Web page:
“Most world leaders have decided not to reply publicly on Twitter to the undiplomatic tweets of @realDonaldTrump, probably afraid to pick a Twitter fight and not to sour relations with the most powerful and most followed world leader on Twitter,” told us Matthias Lüfkens of the Twiplomacy study. “By ignoring his diatribes and bullying tactics, world leaders are conducting a dangerous policy of appeasement, which allows the U.S. President to always have the last word or tweet,” he continued.

“It is time for world leaders to rebuff Donald Trump publicly with a coordinated Twitter reply,” Lüfkens said.

French President Macron is one of the latest heads of state and government to respond to President Trump after one of his tweets. Trump’s tweets came two days after returning from France, where he had attended ceremonies hosted by Macron commemorating the 100th anniversary of the end of World War I.

While not responding directly on Twitter, Macron addressed Trump’s tweets during a televised interview.

“I do not do policy or diplomacy by tweets,” Macron said.

“At each important moment in our history we have been allies, and between allies there is respect and I do not want to hear the rest,” the French President said after detailing French-American mutual support since 1776, when the Marquis de Lafayette fought with the struggling 13 colonies in the Revolutionary War — an alliance that has lasted through today’s war on terrorism.

Mr. Trump’s tweets were aimed at his domestic constituency, Mr. Macron said. He is “doing American politics,” Mr. Macron said.

Macron is not the first government official to respond to Trump’s tweets.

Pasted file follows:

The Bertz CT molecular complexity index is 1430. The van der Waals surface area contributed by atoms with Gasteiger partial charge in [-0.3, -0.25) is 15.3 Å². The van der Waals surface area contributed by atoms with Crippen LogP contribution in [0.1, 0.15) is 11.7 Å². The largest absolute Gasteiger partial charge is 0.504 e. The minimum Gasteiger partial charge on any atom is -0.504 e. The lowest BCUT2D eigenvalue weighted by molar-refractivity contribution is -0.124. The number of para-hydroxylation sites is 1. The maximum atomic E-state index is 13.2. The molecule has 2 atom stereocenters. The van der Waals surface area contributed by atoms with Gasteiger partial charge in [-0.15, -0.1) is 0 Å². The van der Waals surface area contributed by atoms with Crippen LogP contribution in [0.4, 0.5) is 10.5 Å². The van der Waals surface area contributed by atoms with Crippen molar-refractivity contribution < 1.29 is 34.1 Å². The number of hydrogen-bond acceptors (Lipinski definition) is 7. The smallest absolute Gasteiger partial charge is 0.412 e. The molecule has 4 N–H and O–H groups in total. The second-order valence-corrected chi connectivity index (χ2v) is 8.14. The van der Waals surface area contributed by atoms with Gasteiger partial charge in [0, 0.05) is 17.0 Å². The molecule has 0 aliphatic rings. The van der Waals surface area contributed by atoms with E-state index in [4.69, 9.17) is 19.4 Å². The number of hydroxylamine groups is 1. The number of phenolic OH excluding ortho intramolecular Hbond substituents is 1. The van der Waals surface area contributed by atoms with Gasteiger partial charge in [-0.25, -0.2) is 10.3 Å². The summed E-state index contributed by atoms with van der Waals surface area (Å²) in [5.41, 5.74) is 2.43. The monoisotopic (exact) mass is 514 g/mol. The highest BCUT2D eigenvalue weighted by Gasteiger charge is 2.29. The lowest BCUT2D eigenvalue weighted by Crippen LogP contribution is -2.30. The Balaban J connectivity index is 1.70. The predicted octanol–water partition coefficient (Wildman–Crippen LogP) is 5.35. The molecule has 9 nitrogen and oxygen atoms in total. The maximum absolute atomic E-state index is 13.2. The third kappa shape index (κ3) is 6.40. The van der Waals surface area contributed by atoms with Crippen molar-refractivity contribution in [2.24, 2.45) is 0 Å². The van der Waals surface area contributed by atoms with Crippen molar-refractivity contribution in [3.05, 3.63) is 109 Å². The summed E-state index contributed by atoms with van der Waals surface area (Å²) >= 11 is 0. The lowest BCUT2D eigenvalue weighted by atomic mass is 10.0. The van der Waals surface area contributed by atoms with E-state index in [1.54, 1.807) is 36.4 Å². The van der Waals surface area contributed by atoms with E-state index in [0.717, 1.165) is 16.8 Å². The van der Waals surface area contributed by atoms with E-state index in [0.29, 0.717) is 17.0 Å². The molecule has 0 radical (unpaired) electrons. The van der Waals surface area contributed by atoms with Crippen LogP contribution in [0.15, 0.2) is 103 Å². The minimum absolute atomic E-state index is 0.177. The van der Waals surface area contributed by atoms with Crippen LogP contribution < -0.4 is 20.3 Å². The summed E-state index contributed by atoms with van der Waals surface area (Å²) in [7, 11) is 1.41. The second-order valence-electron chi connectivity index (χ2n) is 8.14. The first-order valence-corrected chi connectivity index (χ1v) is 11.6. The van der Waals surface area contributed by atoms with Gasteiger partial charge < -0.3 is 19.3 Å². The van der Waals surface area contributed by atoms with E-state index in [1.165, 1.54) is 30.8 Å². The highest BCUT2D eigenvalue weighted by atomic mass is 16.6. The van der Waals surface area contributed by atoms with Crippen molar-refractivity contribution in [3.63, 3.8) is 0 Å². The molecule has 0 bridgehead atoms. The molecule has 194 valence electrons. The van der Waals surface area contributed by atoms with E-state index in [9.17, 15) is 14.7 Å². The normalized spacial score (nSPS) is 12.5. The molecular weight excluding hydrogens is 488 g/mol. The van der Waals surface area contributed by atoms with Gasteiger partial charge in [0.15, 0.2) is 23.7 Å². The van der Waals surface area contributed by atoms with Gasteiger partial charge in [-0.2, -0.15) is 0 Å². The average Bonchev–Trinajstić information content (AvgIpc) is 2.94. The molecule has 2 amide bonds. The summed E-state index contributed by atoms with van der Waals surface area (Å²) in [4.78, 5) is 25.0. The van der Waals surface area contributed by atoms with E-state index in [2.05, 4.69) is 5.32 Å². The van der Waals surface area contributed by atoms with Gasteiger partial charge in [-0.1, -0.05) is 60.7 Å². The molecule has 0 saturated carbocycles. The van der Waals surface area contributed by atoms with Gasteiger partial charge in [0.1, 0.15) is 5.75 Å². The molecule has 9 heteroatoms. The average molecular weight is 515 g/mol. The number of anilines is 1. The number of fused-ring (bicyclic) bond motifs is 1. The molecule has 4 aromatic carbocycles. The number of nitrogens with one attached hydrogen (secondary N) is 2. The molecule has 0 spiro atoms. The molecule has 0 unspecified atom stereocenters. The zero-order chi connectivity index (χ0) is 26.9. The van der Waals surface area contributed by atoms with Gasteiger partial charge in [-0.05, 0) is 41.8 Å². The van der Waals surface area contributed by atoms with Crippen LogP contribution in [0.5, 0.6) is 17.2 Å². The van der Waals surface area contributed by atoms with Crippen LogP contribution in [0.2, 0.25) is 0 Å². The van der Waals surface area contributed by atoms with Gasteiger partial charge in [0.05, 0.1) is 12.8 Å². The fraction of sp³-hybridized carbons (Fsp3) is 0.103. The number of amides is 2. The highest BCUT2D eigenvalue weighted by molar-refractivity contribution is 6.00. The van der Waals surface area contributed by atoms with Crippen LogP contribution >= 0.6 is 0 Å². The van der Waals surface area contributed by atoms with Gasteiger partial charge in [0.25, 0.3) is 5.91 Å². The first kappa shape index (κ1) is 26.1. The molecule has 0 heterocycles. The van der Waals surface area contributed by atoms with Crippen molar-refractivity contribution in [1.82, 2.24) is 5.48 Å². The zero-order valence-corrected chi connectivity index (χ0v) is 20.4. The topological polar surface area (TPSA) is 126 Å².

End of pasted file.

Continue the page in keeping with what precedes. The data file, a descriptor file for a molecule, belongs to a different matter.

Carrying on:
Pakistan Prime Minister Imran Khan took to Twitter to respond to statements released by Trump during an interview on Fox News. Trump said: “We’re supporting Pakistan, we’re giving them $1.3 billion a year, which we don’t give them any more by the way, I ended it, because they don’t do anything for us, they don’t do a damn thing for us.”

In the summer, Trump reacted on Twitter to Justin Trudeau’s press conference following the closing of the G7 summit in Charlevoix.

Trudeau’s response came in the form of a statement, released on Twitter by Cameron Ahmad, Deputy Director of Communications at the Office of the Prime Minister of Canada.


This is the most brilliant use of a Twitter thread.

It was started by United Nations Secretary-General Antonio Guterres, followed by tweets by Twitter, the UN, the UN Youth Envoy, the UN Refugee Agency, UNICEF, the FAO Newsroom, and many others.

“When we first suggested the Secretary-General tweet one word ‘peace’, it actually was just mentioned in passing, kind of a joke,” explained Nancy Groves, head of the social media team at the United Nations in New York. “We had been talking a lot with him and his advisors about how shorter tweets can often be more effective, so a one-word tweet was pushing the ‘shorter is better’ mantra to the extreme. So we were surprised that he liked the idea.”

Groves continued: “We expected it would get some attention, but the idea for Twitter to respond was all on the Twitter Public Policy team. That took us by surprise, but it was really fun to see others join in. The response was so positive. It was a nice change from so many other depressing things you see when you spend so much time on social media.”

According to groves, the response to the tweet “also gave our social media team a little burst of energy since #PeaceDay came right in the midst of our very busy preparations to welcome world leaders to the UN Headquarters the following week.”

Video via Bloomberg on Facebook.


New Zealand Prime Minister Jacinda Ardern made history this past September in New York as the first world leader to attend the 73rd United Nations General Assembly with her baby in tow.